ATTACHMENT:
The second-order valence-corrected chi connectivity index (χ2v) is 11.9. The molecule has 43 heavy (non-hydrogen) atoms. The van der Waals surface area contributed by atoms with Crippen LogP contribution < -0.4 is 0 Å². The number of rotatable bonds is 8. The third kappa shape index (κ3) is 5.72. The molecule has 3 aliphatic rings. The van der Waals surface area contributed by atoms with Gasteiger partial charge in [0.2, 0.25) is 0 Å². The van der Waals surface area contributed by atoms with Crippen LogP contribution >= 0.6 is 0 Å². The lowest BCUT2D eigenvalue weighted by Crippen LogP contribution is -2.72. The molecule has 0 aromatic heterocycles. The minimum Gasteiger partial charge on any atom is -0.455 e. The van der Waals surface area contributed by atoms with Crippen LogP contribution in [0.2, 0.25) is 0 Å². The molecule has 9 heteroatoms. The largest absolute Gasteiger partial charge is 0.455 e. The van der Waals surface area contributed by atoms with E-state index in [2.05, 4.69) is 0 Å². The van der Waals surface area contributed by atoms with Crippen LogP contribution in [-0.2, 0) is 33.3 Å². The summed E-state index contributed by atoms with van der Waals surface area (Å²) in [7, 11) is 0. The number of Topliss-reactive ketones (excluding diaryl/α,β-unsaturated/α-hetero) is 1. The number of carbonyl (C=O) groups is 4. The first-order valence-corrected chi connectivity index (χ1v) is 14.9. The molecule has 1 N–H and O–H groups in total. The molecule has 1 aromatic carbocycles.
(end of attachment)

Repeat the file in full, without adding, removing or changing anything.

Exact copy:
The second-order valence-corrected chi connectivity index (χ2v) is 11.9. The molecule has 43 heavy (non-hydrogen) atoms. The van der Waals surface area contributed by atoms with Crippen LogP contribution < -0.4 is 0 Å². The number of rotatable bonds is 8. The third kappa shape index (κ3) is 5.72. The molecule has 3 aliphatic rings. The van der Waals surface area contributed by atoms with Gasteiger partial charge in [0.2, 0.25) is 0 Å². The van der Waals surface area contributed by atoms with Crippen LogP contribution >= 0.6 is 0 Å². The lowest BCUT2D eigenvalue weighted by Crippen LogP contribution is -2.72. The molecule has 0 aromatic heterocycles. The minimum Gasteiger partial charge on any atom is -0.455 e. The van der Waals surface area contributed by atoms with Crippen LogP contribution in [0.2, 0.25) is 0 Å². The molecule has 9 heteroatoms. The largest absolute Gasteiger partial charge is 0.455 e. The van der Waals surface area contributed by atoms with E-state index in [2.05, 4.69) is 0 Å². The van der Waals surface area contributed by atoms with Crippen LogP contribution in [-0.2, 0) is 33.3 Å². The summed E-state index contributed by atoms with van der Waals surface area (Å²) in [7, 11) is 0. The number of Topliss-reactive ketones (excluding diaryl/α,β-unsaturated/α-hetero) is 1. The number of carbonyl (C=O) groups is 4. The first-order valence-corrected chi connectivity index (χ1v) is 14.9. The molecule has 1 N–H and O–H groups in total. The molecule has 1 aromatic carbocycles.